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February 20, 1996

Members of the Perry Main Street program are carrying their message to the community in an effort to drum up more interest and support for their organization's worthy goals. Using a slide show and commentary, they tell their story of revitalization to clubs, organizations or individuals that are willing to listen.

It's a story worth hearing if we are seriously interested in making our downtown area the center of community life that it used to be. Most of us tend to see a blurred image when we think of the Chamber of Commerce, Perry Development Coalition and Perry Main Street. Actually, each of those groups has its own agenda and its own priorities, but their ultimate objective is the same -- a better town in every way for all of us to enjoy. The programs of those groups are not in conflict; they may run parallel to one another but they seek to reach their goals through different means, and they work well together.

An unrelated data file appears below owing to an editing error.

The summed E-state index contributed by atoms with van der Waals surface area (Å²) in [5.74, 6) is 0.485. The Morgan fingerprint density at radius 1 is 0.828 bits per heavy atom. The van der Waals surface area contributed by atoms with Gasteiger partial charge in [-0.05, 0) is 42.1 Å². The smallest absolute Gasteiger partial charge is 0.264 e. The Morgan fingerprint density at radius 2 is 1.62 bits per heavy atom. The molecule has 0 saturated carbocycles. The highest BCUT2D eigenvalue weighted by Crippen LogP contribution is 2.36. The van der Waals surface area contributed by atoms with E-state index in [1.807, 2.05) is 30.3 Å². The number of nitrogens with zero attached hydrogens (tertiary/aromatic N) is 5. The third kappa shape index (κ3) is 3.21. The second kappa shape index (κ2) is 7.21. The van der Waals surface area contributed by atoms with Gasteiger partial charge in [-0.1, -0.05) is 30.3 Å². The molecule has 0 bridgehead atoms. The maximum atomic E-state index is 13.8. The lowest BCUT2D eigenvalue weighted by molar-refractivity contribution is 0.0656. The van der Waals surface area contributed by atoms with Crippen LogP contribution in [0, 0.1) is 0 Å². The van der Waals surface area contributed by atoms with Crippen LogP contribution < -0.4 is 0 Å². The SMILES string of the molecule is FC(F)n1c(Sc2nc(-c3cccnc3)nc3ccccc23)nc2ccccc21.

So, if your club or some other organization is looking for a program with a message to clarify the efforts of Perry Main Street, contact Betty Warner, program manager, at the Main Street office in the Foucart building (336-1212) or Lois Malget, president of the organization, and they'll get you fixed up.

A story in the Oklahoman the other day announced plans for the development of "an upscale $4 million" retail center in Edmond. What kind of architectural theme will be used? "Spring Creek Plaza will be reminiscent of early 20th century Main Street ... with brick facades, cast stone archways and bay window storefronts," according to the designers. Does that style sound familiar? Isn't that what we have in abundance around the Perry square, even though much of it is currently hidden behind aluminum facades? The Perry Main Street program has as one of its focuses the restoration of our historic buildings to their original splendor -- the same look that Edmond's new upscale retail center will imitate.

Art Brown sent me a clipping from the Enid Morning News & Eagle the other day. It was from one of our recent supercold weather episodes. The main story on page one had "Deep Freeze" spread across the top in frosty blue two-inch type, with an artist's addition of snow and icicles to each letter in the headline. Even the name of the reporter assigned to write the weather story that day was appropriate. She is staff writer Violet Freeze. Brrrr.